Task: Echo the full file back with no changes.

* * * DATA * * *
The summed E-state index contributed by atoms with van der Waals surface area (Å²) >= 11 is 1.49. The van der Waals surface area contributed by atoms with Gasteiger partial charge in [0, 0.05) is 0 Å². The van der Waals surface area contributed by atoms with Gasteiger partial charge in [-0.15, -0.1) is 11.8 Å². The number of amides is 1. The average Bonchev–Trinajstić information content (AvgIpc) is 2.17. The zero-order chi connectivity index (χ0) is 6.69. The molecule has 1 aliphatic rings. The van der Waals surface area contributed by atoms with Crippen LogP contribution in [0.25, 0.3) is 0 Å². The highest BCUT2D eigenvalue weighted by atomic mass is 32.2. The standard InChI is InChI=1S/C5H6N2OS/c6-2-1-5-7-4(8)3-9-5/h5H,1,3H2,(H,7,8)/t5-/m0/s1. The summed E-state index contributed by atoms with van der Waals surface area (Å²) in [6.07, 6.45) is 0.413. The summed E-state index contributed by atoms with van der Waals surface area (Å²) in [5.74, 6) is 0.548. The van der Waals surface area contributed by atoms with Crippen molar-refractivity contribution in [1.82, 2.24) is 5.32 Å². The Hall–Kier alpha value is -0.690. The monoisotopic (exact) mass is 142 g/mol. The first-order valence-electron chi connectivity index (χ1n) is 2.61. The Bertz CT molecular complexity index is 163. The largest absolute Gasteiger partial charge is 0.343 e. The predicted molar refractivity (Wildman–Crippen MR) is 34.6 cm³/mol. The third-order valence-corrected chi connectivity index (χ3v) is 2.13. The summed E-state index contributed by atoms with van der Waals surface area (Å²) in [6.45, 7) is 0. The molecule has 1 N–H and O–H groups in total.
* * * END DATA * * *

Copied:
The summed E-state index contributed by atoms with van der Waals surface area (Å²) >= 11 is 1.49. The van der Waals surface area contributed by atoms with Gasteiger partial charge in [0, 0.05) is 0 Å². The van der Waals surface area contributed by atoms with Gasteiger partial charge in [-0.15, -0.1) is 11.8 Å². The number of amides is 1. The average Bonchev–Trinajstić information content (AvgIpc) is 2.17. The zero-order chi connectivity index (χ0) is 6.69. The molecule has 1 aliphatic rings. The van der Waals surface area contributed by atoms with Crippen LogP contribution in [0.25, 0.3) is 0 Å². The highest BCUT2D eigenvalue weighted by atomic mass is 32.2. The standard InChI is InChI=1S/C5H6N2OS/c6-2-1-5-7-4(8)3-9-5/h5H,1,3H2,(H,7,8)/t5-/m0/s1. The summed E-state index contributed by atoms with van der Waals surface area (Å²) in [6.07, 6.45) is 0.413. The summed E-state index contributed by atoms with van der Waals surface area (Å²) in [5.74, 6) is 0.548. The van der Waals surface area contributed by atoms with Crippen molar-refractivity contribution in [1.82, 2.24) is 5.32 Å². The Hall–Kier alpha value is -0.690. The monoisotopic (exact) mass is 142 g/mol. The first-order valence-electron chi connectivity index (χ1n) is 2.61. The Bertz CT molecular complexity index is 163. The largest absolute Gasteiger partial charge is 0.343 e. The predicted molar refractivity (Wildman–Crippen MR) is 34.6 cm³/mol. The third-order valence-corrected chi connectivity index (χ3v) is 2.13. The summed E-state index contributed by atoms with van der Waals surface area (Å²) in [6.45, 7) is 0. The molecule has 1 N–H and O–H groups in total.